BACKGROUND: Overall survival advantage of chemotherapy before versus after metastasectomy of liver or lung lesion is not clear for colon cancer with synchronous liver or lung metastasis. MATERIALS AND METHODS: Adults 20 years or older with primary colon cancer and single organ metastatic disease either in the liver or lung at diagnosis were identified between 2010 and 2015 through the National Cancer Database (NCDB). Patients were categorized into 2 cohorts: pre-operative/peri-operative chemotherapy (neoadjuvant -[NAC]) or post-operative chemotherapy (adjuvant [AC]). Survivals and factors associated with were compared between the 2 groups. RESULTS: A total of 3038 patients with colon cancer with liver or lung metastases were identified. The percentage of patients receiving NAC had steadily increased from 12.29% to 28.31%, mostly in academic programs. On multivariate analysis, patients who received NAC had an overall survival advantage in the non-academic setting whereas no advantage is seen in the patients treated in the academic settings. The median overall survival for patients receiving NAC and AC was 47.24 months and 38.08 months, respectively. Factors associated with overall survival advantage in NAC patients treated in non-academic programs included age 20-49 years, CEA value of >30, right-sided colon primary, liver metastasis, and clear resection margins. CONCLUSIONS: Metastatic colon cancer with single organ liver or lung lesions benefits from neoadjuvant chemotherapy, especially in -non-academic settings. The overall survival advantage in this setting has not been shown before.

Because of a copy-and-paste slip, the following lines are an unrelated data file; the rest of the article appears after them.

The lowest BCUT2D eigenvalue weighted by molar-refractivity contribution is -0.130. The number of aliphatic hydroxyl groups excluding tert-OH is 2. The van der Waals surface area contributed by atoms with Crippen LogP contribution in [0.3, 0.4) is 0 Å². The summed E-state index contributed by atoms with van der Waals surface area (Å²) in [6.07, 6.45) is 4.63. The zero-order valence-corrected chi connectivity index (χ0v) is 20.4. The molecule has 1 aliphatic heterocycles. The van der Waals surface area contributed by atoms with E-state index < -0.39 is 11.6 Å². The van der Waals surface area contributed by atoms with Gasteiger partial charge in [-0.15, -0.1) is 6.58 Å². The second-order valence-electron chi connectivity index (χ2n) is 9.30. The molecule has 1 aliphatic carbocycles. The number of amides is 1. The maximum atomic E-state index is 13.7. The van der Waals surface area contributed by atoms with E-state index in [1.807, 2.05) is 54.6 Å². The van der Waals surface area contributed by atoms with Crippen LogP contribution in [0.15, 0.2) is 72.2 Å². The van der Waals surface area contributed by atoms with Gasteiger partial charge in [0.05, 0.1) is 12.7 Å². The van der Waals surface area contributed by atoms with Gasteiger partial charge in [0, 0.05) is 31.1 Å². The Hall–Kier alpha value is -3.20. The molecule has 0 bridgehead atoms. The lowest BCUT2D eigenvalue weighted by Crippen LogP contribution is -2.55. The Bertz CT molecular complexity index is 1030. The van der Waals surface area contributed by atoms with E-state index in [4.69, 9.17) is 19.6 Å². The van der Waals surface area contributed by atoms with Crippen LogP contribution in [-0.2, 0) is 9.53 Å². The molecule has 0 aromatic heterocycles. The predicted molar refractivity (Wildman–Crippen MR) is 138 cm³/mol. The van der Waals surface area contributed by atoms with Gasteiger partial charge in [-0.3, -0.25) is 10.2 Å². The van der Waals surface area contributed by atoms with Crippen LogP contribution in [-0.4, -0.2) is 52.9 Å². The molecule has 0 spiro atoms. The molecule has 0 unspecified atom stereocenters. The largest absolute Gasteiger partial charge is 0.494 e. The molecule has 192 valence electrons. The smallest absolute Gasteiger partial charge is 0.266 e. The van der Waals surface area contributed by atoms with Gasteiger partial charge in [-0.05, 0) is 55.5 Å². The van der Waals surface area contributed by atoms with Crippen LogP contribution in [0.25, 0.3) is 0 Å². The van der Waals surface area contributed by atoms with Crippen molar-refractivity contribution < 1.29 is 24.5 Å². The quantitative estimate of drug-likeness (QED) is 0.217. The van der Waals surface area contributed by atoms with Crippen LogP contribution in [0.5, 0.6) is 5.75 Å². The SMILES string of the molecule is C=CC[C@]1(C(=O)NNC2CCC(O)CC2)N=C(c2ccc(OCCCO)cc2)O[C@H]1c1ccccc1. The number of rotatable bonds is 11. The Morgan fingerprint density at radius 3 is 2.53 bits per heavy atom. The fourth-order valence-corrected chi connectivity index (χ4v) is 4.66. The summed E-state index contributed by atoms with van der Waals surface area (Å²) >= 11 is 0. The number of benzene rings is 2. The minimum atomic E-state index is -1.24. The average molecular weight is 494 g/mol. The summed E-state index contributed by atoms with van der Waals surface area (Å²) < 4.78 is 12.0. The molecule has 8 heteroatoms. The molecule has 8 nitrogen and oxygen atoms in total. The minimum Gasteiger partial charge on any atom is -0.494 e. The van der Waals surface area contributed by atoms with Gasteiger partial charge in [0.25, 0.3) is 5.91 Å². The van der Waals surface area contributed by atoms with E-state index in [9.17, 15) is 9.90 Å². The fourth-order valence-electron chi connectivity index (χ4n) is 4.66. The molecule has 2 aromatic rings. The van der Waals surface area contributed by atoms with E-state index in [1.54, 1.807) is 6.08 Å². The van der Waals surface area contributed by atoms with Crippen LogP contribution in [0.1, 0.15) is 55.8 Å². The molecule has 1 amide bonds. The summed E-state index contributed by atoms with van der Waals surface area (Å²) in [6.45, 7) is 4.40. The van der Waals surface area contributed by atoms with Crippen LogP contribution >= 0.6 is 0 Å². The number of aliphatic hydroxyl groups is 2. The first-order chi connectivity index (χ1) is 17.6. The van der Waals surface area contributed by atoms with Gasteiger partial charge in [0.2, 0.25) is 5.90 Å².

|Number of pages||11|
|State||Published - Jan 18 2023|
Bibliographical notePublisher Copyright:
© The Author(s) 2022. Published by Oxford University Press.
- adjuvant chemotherapy
- colon cancer
- liver/lung metastasis
- neoadjuvant chemotherapy
ASJC Scopus subject areas
- Cancer Research